Another important woman beside Gandhi was Sushila Nayyar, an Indian physician, veteran Gandhian, and a politician. Sister to Gandhi’s personal secretary, she played a leading role in several programmes for public health, medical education, and social and rural reconstruction in India. She was Gandhi’s physician, a part of his trusted inner circle, and she worked for the empowerment of women, while also advocating for family planning.

One more man behind Gandhi’s success was J.C. Kumarappa, the pioneer of rural economic development theories, who has been credited with developing economic theories based on Gandhism. When Kumarappa started working with Gandhi, Pandit Madan Mohan Malaviya complimented Gandhi for the wonderful training he had given to Kumarappa. In response to the compliments, Gandhi had said, “I haven’t trained him, he came to me readymade.”

These people were some of the many spokes of the Mahatma’s wheel that spun a revolutionary movement. If Gandhi was the light of the candle, these people were his wax. However, history casts them in the shadows. The wheel would never have turned to drive a successful cause, in the absence of its spokes.


Feature Image Credits: Time Magazine

Shreya Juyal

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It has been five years since the Swachh Bharat Abhiyan was first launched on 2nd October 2014. Let us look at the progress this expedition has made so far.

According to the “Broken Windows Theory”, each problem that goes unattended in a given environment, affects people’s attitudes towards that environment and leads to additional complex problems. Our country has proven to be the perfect example of this theory, considering the condition of cleanliness in India, as Indians carry this psychological element in their blood. A website called Top Tens rated India as the second dirtiest country on the planet. According to reports, 29 out of the world’s 100 most polluted cities are Indian cities. It was concluded that the best time for change passed 20 years ago. The question that prevailed was, can India transform into a clean country?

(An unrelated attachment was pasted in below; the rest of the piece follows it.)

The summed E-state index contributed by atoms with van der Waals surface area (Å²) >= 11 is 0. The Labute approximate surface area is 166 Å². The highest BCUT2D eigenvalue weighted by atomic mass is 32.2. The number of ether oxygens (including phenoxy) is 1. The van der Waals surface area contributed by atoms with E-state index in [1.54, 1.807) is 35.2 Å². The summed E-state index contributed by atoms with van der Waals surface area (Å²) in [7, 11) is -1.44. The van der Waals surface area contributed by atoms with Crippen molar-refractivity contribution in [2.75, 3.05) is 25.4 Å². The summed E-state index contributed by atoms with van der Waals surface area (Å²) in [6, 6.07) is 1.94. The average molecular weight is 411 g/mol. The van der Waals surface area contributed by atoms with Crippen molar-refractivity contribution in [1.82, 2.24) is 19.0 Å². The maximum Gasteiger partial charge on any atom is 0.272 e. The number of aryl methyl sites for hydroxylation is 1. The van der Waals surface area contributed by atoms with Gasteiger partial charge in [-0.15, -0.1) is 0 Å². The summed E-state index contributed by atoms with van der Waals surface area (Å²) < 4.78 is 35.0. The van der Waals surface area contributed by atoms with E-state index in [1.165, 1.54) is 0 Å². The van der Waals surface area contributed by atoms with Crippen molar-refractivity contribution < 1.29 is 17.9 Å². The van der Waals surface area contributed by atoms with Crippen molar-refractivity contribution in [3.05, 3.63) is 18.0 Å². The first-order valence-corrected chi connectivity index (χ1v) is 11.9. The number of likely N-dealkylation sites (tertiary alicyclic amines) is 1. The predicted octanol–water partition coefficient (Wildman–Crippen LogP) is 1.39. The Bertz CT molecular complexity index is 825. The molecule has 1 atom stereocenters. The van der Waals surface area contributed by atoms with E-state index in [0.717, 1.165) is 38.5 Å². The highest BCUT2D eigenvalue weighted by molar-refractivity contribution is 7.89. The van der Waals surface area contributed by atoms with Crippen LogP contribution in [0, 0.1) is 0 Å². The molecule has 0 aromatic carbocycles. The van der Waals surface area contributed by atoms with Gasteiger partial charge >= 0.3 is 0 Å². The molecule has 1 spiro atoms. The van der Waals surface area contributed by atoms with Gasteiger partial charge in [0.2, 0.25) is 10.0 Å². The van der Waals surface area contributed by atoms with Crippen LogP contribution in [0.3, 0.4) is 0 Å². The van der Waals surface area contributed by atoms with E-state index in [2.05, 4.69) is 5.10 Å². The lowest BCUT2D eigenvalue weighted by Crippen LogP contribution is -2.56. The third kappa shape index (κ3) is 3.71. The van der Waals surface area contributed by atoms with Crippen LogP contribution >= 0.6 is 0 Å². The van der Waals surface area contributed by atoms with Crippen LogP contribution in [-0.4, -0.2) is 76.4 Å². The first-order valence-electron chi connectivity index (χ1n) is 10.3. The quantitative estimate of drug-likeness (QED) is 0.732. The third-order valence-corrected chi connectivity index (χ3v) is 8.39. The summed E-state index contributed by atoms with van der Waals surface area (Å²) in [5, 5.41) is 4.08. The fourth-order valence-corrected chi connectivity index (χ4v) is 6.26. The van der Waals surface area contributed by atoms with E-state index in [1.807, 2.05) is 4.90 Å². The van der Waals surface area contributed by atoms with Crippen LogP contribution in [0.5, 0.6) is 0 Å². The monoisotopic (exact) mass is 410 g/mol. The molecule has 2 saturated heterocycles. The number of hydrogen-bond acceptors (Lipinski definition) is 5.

The Swachh Bharat Abhiyan was launched to answer this question with the help of the following steps:

1. To eradicate the system of open defecation in India.

2. To convert the insanitary toilets into pour flush toilets.

3. To remove the system of manual scavenging.

4. To make people aware of healthy sanitation practices.

5. To link people with the programmes of sanitation and public health to generate public awareness.

The objectives that this mission planned to achieve are certain basic facilities that a significant number of people are deprived of. How unfortunate it is that to achieve these fundamental benefits, there arises a need for a campaign at such a large scale in the 21st century! Swachh Bharat Abhiyan is one of the largest cleanliness drives in the world, and it has brought in transformation and traceable health benefits for many. It has helped reduce diarrhoea and malaria among children below five years, stillbirth, and lower birth weight (new-born with weight less than 2.5 kilograms). The priority under this mission has not just been the construction of toilets, but also the induction of a behavioural change in the communities. . The result has been a considerable growth in health parameters, as revealed by various researches. The gains from the cleaner India are important inputs, directly as well as indirectly, for achieving broader economic development objectives. While Swachh Bharat Abhiyan has exhibited great results, and has made remarkable progress, it has also received a fair amount of criticism.

Apart from the primary objectives of the campaign, it also aimed at instigating behavioural change within the people. Reports have shown that the campaign has not exhibited impressive results in that sphere. India has spent about INR 530 crores on the publicity of the campaign itself. Further, even after the Indian Government spending three times more money in making free toilets in comparison to the amount spent by an average Bangladeshi or Nigerian Government, people are reluctant to use them. Though there are many issues a democratic government needs to be criticised for, the reason why India is not becoming clean fast enough has to do with the citizens as with Government’s executive shortcomings. Unless the elephant in the room is not addressed, we are never going to succeed in making India clean. The citizens are reluctant about the steps taken by the Government as it pushes them out of their comfort zone. They still wish to stick to their old lifestyle and not contribute to this revolutionary cause, making the Government’s efforts futile.

Feature Image Credits: The Hindu

Avni Dhawan

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A look at how Gandhi shaped our nation, along with the parts of his character not discussed popularly.

Mohandas Karamchand Gandhi or Mahatma Gandhi is popularly remembered as the Father of the Nation. He was one of the leaders at the forefront of the Indian freedom struggle, and has a significant role in the attainment of Indian Independence. These are few of the lines we have been told throughout our lives as children – on the 2nd